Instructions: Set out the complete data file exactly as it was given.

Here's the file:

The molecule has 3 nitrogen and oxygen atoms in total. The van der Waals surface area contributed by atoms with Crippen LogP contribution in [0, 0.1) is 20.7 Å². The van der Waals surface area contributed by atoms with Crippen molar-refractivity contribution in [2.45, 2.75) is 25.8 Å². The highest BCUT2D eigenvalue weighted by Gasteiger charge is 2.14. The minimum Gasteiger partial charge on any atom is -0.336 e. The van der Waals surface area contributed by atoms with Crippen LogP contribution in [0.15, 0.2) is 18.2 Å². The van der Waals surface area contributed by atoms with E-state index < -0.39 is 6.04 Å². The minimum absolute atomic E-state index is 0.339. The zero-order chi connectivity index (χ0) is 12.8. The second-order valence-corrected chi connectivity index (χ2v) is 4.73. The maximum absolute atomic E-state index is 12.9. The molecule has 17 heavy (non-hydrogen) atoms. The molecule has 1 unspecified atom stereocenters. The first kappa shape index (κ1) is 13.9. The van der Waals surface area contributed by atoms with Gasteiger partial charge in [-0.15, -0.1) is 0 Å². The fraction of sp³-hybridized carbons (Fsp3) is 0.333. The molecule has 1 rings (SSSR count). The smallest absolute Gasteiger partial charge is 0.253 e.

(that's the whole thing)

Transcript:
The molecule has 3 nitrogen and oxygen atoms in total. The van der Waals surface area contributed by atoms with Crippen LogP contribution in [0, 0.1) is 20.7 Å². The van der Waals surface area contributed by atoms with Crippen molar-refractivity contribution in [2.45, 2.75) is 25.8 Å². The highest BCUT2D eigenvalue weighted by Gasteiger charge is 2.14. The minimum Gasteiger partial charge on any atom is -0.336 e. The van der Waals surface area contributed by atoms with Crippen LogP contribution in [0.15, 0.2) is 18.2 Å². The van der Waals surface area contributed by atoms with E-state index < -0.39 is 6.04 Å². The minimum absolute atomic E-state index is 0.339. The zero-order chi connectivity index (χ0) is 12.8. The second-order valence-corrected chi connectivity index (χ2v) is 4.73. The maximum absolute atomic E-state index is 12.9. The molecule has 17 heavy (non-hydrogen) atoms. The molecule has 1 unspecified atom stereocenters. The first kappa shape index (κ1) is 13.9. The van der Waals surface area contributed by atoms with Gasteiger partial charge in [-0.15, -0.1) is 0 Å². The fraction of sp³-hybridized carbons (Fsp3) is 0.333. The molecule has 1 rings (SSSR count). The smallest absolute Gasteiger partial charge is 0.253 e.